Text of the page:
August 30, 2010
By Thomas A. Horne
Gulfstream Aerospace’s new G650 reached Mach 0.995 in flutter tests, a feat that prompts the company to dub its top-of-the-line airplane the world’s fastest civil aircraft. The speed was attained as part of the G650’s certification flight test program.
Gulfstream experimental test pilots Tom Horne and Gary Freeman, along with flight test engineer Bill Osborne, pitched the airplane’s nose down 16 to 18 degrees below the horizon to hit the target speed. The maneuver was designed to test the airplane’s natural flutter resistance when the wings, tail, and control surfaces were subjected to vibrations from onboard flutter exciters. The vibration frequencies exerted on the airplane ranged from two hertz (cycles per second) to 58 hertz, or about as fast as a fluorescent light flickers.
The airplane performed as expected. Horne said, “The airplane is very predictable. It’s very easy to control and get precise control at those speeds. The airplane response has matched the expectations of our engineers, and we’ve been able to easily fly the test conditions and march through the test plan.”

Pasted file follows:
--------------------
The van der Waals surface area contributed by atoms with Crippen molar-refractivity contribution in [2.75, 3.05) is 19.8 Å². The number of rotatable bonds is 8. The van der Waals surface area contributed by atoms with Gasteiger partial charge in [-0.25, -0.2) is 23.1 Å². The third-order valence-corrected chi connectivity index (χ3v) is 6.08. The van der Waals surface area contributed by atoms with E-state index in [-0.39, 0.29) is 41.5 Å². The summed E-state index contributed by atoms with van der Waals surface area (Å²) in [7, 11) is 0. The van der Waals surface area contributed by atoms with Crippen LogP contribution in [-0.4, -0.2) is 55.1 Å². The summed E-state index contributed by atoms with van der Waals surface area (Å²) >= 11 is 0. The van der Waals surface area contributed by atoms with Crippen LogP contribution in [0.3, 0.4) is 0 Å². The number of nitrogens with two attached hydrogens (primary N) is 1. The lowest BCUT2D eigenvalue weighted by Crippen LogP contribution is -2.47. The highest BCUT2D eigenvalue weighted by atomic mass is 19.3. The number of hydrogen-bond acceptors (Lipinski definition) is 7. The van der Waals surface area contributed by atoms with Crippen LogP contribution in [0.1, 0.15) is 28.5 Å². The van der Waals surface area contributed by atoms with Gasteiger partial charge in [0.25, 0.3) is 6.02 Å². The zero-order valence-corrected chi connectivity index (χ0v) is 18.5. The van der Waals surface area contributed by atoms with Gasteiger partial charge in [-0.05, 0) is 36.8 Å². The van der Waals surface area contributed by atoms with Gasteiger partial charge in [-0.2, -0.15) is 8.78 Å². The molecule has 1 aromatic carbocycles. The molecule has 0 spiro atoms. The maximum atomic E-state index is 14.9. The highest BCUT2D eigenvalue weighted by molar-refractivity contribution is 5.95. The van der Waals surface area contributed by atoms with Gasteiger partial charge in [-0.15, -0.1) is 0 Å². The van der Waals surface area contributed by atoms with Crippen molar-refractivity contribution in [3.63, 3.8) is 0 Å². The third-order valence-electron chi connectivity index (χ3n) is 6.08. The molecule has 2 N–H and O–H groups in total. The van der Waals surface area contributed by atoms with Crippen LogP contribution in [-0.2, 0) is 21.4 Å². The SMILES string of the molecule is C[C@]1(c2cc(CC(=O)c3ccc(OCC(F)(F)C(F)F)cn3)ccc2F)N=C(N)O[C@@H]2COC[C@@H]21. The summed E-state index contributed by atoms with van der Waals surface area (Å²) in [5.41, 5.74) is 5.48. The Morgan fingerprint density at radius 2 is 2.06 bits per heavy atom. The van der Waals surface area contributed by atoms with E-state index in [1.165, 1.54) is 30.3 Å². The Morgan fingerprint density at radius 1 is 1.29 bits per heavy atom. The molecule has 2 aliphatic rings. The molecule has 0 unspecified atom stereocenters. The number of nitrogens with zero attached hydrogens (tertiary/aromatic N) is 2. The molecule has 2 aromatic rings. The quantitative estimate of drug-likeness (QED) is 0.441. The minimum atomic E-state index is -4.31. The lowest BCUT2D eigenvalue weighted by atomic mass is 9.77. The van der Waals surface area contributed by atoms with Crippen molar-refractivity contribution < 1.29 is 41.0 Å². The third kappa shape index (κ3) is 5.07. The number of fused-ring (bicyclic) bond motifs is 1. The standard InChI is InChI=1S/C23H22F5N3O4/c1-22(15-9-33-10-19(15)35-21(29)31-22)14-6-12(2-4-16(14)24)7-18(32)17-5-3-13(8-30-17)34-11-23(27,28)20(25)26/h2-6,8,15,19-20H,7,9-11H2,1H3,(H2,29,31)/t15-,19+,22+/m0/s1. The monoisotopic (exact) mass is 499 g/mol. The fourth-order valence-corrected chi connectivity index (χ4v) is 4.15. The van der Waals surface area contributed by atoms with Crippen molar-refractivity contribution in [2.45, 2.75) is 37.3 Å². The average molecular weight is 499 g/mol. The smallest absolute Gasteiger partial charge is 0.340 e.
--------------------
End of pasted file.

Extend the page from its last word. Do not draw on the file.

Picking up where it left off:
The four airplanes participating in the G650 flight test program—which began on Nov. 25, 2009—have completed more than 170 flights and 575 flight-test hours.
AOPA Pilot Editor at Large Tom Horne has worked at AOPA since the early 1980s. He began flying in 1975 and has an airline transport pilot and flight instructor certificates. He’s flown everything from ultralights to Gulfstreams and ferried numerous piston airplanes across the Atlantic.
As the cold weather chills AOPA’s Headquarters in Frederick, many of us are inside generating new resources for flying clubs.
In my house, every Friday night is “Movie Night.” While the movies are rarely educational (I don’t think I learned anything from the Lego Movie), we look forward to the weekly opportunity to spend time together. Why not use the same concept for your Flying Club (with the addition of education, of course)?
AOPA Flying Club Manager Kelby Ferwerda posted the following on the AOPA Flying Club Facebook Page: “Recently I’ve talked with quite a few Flying Clubs about maintaining social activity through the cold winter months. Some clubs host Holliday Parties, others have Potluck Movie Nights. What does your club do to keep members involved during the chilly months?”
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